2022-06-29T02:36:27Z app[ac526e16] ams [info]start time 2022-06-29T02:36:27.677Z


Not sure what’s going on, but the Fly app never finished encoding the audio.

I tested it on a Vultr VPS running Ubuntu and a shared CPU and it was even faster than my iMac:

start time 2022-06-29T03:28:15.307Z
end time 2022-06-29T03:28:15.486Z
total time 0.179 seconds

Attempting to run this this morning.

Locally (Apple M1 Max), it took 3s once. Then, it hung forever on the next tries.

Are you pushing your test.mp3 as part of the build? Add test.mp3 to a .dockerignore. Looks like the program hangs if test.mp3 exists. You can also add the -y flag to ffmpeg to overwrite the existing file.

As far as I can tell, that’s probably the issue!

(I haven’t been able to deploy it to Fly because of the bug with running recent ubuntu images on some of our older kernels, working on moving my builder somewhere else so I can test this on Fly)

Sorry. It was late at night and forgot to create the .dockerignore file. I’ve pushed it to the repo now.

I’m trying to deploy it to a new app but it fails with the Failed due to unhealthy allocations error. Is this because of the bug you mention? Would I be able to deploy with Alpine? I used Ubuntu for the repro because I need it to install other packages in my production app which are not available for Alpine.

Also 3 seconds on the M1 Max? Woah that’s slow. I imagine it’s because it’s running inside Docker with Rosetta.

That should work yes. I tried with an older Ubuntu and got:

import { spawn } from 'child_process';
SyntaxError: Unexpected token {

Running directly on my mac! Future runs were 0.1s, not sure why the first one was slow.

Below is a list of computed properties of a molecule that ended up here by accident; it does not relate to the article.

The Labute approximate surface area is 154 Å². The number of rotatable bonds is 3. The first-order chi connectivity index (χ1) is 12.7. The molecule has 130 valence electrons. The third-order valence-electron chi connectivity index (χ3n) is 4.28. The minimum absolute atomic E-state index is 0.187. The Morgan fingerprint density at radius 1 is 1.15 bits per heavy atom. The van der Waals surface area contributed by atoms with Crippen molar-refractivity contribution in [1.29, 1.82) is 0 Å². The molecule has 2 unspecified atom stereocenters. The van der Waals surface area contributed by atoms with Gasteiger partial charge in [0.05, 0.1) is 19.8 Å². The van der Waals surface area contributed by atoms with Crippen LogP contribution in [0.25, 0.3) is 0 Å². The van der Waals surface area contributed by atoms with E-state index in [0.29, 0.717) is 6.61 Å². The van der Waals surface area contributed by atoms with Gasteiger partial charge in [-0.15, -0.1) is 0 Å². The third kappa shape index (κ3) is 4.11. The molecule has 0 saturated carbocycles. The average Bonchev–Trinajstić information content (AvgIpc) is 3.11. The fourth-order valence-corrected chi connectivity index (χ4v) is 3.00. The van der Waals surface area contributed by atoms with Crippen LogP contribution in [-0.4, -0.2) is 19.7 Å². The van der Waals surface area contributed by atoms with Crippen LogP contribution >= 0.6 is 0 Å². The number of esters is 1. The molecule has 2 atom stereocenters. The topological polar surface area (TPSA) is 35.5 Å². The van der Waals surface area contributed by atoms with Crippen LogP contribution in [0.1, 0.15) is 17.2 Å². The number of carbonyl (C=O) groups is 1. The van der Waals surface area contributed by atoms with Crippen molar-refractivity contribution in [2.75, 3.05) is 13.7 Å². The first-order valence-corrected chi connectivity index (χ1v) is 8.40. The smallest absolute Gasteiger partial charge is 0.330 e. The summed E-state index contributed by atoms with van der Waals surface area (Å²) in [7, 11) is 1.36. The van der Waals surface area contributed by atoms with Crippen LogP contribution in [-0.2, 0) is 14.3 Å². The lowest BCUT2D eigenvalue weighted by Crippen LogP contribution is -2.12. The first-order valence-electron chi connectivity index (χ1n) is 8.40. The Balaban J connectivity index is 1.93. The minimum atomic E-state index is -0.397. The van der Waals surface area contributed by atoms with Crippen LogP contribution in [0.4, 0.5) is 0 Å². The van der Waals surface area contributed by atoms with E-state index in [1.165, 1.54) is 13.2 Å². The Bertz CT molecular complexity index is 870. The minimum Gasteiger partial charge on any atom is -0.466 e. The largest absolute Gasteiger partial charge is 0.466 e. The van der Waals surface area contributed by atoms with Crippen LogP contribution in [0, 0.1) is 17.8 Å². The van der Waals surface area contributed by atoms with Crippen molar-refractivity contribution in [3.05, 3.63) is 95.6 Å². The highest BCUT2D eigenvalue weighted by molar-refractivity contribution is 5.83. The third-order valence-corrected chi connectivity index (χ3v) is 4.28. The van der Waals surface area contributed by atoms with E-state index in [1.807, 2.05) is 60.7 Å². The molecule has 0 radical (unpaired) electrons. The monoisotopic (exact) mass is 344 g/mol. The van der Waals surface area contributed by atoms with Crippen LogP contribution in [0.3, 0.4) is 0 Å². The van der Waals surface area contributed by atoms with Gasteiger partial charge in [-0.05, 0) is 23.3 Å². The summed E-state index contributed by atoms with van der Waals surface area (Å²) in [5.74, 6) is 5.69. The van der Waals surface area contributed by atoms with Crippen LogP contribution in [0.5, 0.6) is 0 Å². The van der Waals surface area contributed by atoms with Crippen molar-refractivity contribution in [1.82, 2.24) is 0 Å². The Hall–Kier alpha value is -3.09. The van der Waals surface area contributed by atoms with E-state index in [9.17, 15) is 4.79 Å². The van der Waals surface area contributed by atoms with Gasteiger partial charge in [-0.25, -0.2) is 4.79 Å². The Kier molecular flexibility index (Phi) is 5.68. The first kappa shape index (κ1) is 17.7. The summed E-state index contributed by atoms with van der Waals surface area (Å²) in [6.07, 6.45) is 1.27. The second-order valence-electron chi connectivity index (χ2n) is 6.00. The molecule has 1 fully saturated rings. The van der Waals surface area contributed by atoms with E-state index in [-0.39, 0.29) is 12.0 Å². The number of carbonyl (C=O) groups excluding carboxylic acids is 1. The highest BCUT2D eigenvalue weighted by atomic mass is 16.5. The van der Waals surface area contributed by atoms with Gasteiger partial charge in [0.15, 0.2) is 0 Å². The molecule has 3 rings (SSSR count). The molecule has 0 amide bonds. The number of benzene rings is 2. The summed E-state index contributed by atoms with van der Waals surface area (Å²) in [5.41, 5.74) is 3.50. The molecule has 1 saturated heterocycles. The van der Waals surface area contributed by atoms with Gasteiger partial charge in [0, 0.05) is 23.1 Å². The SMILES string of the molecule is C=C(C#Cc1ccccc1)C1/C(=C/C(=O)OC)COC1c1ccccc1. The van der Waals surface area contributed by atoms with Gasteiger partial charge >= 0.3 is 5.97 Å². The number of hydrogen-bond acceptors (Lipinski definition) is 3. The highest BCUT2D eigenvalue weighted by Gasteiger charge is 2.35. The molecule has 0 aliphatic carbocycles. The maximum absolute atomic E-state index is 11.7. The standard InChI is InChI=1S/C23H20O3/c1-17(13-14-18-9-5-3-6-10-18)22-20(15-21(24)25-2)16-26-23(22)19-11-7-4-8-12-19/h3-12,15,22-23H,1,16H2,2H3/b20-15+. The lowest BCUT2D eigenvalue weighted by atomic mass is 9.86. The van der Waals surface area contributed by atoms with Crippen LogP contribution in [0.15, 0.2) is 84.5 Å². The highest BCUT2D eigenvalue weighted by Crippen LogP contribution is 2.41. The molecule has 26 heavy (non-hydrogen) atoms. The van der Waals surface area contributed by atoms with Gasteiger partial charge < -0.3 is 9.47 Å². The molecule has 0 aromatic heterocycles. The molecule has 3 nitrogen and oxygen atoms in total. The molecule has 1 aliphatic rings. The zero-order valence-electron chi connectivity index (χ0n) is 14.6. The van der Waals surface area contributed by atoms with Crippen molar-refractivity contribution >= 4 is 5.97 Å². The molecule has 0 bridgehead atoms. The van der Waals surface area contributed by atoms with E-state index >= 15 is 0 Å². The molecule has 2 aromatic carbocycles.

I just ran it with alpine on a machine:

start time 2022-06-29T16:07:09.190Z
end time 2022-06-29T16:07:09.434Z
total time 0.244 seconds


FROM node:18-alpine3.15

USER root

RUN apk add -u ffmpeg

WORKDIR /usr/src/app

COPY package.json .
COPY package-lock.json .

COPY . .

ENV NODE_ENV production

CMD ["node", "index.js"]

Edit: Once warmed up a bit (after a few invocations)

/usr/src/app # node index.js
start time 2022-06-29T16:14:56.359Z
end time 2022-06-29T16:14:56.496Z
total time 0.137 seconds
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That could be if you’re running an old version of Node.

I will try deploying with Alpine and see what happens.

So I’ve added Fastify to be able to respond to HTTP and encode the file at /encode. Check the repo.

I deployed it to Fly with Alpine on a shared-cpu-1x and it’s running fantastic. This is the response:


It’s true on this repro I made the mistake of not adding -y to the command, but on my production app this doesn’t happen. You can see from the CPU graph I pasted earlier that the app was doing hard work.

Is this because I’m using the latest version of Ubuntu? What version do you recommend to use?

I’m not entirely sure why the Ubuntu version would matter, except that it might ship a different version of ffmpeg.

We don’t generally recommend alpine, but if you don’t need to do DNS lookups or ipv6 too much, it might be ok!

If you can reproduce the issue with ubuntu again and get it spinning, you could ssh in there and run strace or perf (but that could be painful to setup) on the process to see what it’s doing.